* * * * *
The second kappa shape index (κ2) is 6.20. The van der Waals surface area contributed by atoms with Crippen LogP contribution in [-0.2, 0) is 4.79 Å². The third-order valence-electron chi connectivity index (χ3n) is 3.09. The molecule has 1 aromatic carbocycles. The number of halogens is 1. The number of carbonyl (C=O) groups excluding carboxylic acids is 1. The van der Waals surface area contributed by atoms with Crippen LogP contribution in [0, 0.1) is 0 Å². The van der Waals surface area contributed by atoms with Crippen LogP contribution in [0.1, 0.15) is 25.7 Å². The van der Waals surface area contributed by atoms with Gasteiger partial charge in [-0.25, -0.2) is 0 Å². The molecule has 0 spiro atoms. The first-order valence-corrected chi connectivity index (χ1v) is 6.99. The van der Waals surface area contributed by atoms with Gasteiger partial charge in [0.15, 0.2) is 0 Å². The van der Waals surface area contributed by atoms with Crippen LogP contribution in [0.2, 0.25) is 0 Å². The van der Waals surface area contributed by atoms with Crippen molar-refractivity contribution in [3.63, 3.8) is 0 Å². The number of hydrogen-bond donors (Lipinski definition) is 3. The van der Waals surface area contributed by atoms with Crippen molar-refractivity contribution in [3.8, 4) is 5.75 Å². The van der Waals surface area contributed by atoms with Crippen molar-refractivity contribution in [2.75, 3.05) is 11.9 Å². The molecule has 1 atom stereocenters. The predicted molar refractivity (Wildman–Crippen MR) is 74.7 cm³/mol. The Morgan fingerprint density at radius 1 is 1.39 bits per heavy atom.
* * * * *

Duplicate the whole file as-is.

The second kappa shape index (κ2) is 6.20. The van der Waals surface area contributed by atoms with Crippen LogP contribution in [-0.2, 0) is 4.79 Å². The third-order valence-electron chi connectivity index (χ3n) is 3.09. The molecule has 1 aromatic carbocycles. The number of halogens is 1. The number of carbonyl (C=O) groups excluding carboxylic acids is 1. The van der Waals surface area contributed by atoms with Crippen LogP contribution in [0, 0.1) is 0 Å². The van der Waals surface area contributed by atoms with Crippen LogP contribution in [0.1, 0.15) is 25.7 Å². The van der Waals surface area contributed by atoms with Gasteiger partial charge in [-0.25, -0.2) is 0 Å². The molecule has 0 spiro atoms. The first-order valence-corrected chi connectivity index (χ1v) is 6.99. The van der Waals surface area contributed by atoms with Gasteiger partial charge in [0.15, 0.2) is 0 Å². The van der Waals surface area contributed by atoms with Crippen LogP contribution in [0.2, 0.25) is 0 Å². The van der Waals surface area contributed by atoms with Crippen molar-refractivity contribution in [3.63, 3.8) is 0 Å². The number of hydrogen-bond donors (Lipinski definition) is 3. The van der Waals surface area contributed by atoms with Crippen molar-refractivity contribution in [3.8, 4) is 5.75 Å². The van der Waals surface area contributed by atoms with Crippen molar-refractivity contribution in [2.75, 3.05) is 11.9 Å². The molecule has 1 atom stereocenters. The predicted molar refractivity (Wildman–Crippen MR) is 74.7 cm³/mol. The Morgan fingerprint density at radius 1 is 1.39 bits per heavy atom.